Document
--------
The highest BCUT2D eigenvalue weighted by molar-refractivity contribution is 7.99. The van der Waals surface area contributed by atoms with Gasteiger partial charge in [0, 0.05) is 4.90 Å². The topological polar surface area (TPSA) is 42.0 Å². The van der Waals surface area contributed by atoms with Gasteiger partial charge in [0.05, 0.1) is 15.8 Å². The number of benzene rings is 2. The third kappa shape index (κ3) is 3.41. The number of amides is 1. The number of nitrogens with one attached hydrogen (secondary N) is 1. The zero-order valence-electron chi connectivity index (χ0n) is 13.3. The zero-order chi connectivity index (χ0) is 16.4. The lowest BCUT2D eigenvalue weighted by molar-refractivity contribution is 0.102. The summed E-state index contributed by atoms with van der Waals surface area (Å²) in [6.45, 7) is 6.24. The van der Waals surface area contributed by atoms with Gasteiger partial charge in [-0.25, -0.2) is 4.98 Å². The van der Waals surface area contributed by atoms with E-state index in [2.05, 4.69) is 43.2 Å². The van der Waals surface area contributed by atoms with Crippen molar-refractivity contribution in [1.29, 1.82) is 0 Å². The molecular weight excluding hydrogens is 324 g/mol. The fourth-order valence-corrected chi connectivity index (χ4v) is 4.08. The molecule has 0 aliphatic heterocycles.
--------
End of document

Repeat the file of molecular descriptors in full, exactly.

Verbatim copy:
The highest BCUT2D eigenvalue weighted by molar-refractivity contribution is 7.99. The van der Waals surface area contributed by atoms with Gasteiger partial charge in [0, 0.05) is 4.90 Å². The topological polar surface area (TPSA) is 42.0 Å². The van der Waals surface area contributed by atoms with Gasteiger partial charge in [0.05, 0.1) is 15.8 Å². The number of benzene rings is 2. The third kappa shape index (κ3) is 3.41. The number of amides is 1. The number of nitrogens with one attached hydrogen (secondary N) is 1. The zero-order valence-electron chi connectivity index (χ0n) is 13.3. The zero-order chi connectivity index (χ0) is 16.4. The lowest BCUT2D eigenvalue weighted by molar-refractivity contribution is 0.102. The summed E-state index contributed by atoms with van der Waals surface area (Å²) in [6.45, 7) is 6.24. The van der Waals surface area contributed by atoms with Gasteiger partial charge in [-0.25, -0.2) is 4.98 Å². The van der Waals surface area contributed by atoms with E-state index in [2.05, 4.69) is 43.2 Å². The van der Waals surface area contributed by atoms with Crippen molar-refractivity contribution in [1.29, 1.82) is 0 Å². The molecular weight excluding hydrogens is 324 g/mol. The fourth-order valence-corrected chi connectivity index (χ4v) is 4.08. The molecule has 0 aliphatic heterocycles.